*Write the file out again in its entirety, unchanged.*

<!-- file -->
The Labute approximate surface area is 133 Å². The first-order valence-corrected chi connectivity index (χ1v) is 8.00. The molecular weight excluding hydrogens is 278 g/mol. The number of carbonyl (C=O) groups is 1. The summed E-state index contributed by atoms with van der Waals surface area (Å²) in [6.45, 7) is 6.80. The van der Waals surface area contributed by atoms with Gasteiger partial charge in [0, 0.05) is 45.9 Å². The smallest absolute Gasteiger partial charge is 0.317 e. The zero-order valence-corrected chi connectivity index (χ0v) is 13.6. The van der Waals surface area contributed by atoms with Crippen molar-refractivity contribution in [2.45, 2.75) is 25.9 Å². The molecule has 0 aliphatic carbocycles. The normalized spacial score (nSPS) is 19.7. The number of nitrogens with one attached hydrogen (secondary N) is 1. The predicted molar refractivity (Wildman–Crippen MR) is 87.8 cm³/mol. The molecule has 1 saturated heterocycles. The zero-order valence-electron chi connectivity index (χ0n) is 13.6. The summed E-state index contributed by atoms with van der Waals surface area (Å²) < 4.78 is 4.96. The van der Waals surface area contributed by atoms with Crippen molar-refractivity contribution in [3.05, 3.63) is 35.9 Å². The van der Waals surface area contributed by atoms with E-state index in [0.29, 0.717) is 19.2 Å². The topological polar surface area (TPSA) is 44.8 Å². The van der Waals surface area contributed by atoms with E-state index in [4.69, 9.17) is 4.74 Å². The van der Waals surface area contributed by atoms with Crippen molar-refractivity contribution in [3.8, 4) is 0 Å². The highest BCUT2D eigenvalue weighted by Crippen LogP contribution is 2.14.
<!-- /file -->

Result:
The Labute approximate surface area is 133 Å². The first-order valence-corrected chi connectivity index (χ1v) is 8.00. The molecular weight excluding hydrogens is 278 g/mol. The number of carbonyl (C=O) groups is 1. The summed E-state index contributed by atoms with van der Waals surface area (Å²) in [6.45, 7) is 6.80. The van der Waals surface area contributed by atoms with Gasteiger partial charge in [0, 0.05) is 45.9 Å². The smallest absolute Gasteiger partial charge is 0.317 e. The zero-order valence-corrected chi connectivity index (χ0v) is 13.6. The van der Waals surface area contributed by atoms with Crippen molar-refractivity contribution in [2.45, 2.75) is 25.9 Å². The molecule has 0 aliphatic carbocycles. The normalized spacial score (nSPS) is 19.7. The number of nitrogens with one attached hydrogen (secondary N) is 1. The predicted molar refractivity (Wildman–Crippen MR) is 87.8 cm³/mol. The molecule has 1 saturated heterocycles. The zero-order valence-electron chi connectivity index (χ0n) is 13.6. The summed E-state index contributed by atoms with van der Waals surface area (Å²) < 4.78 is 4.96. The van der Waals surface area contributed by atoms with Crippen molar-refractivity contribution in [3.05, 3.63) is 35.9 Å². The van der Waals surface area contributed by atoms with E-state index in [0.29, 0.717) is 19.2 Å². The topological polar surface area (TPSA) is 44.8 Å². The van der Waals surface area contributed by atoms with E-state index in [4.69, 9.17) is 4.74 Å². The van der Waals surface area contributed by atoms with Crippen molar-refractivity contribution in [3.8, 4) is 0 Å². The highest BCUT2D eigenvalue weighted by Crippen LogP contribution is 2.14.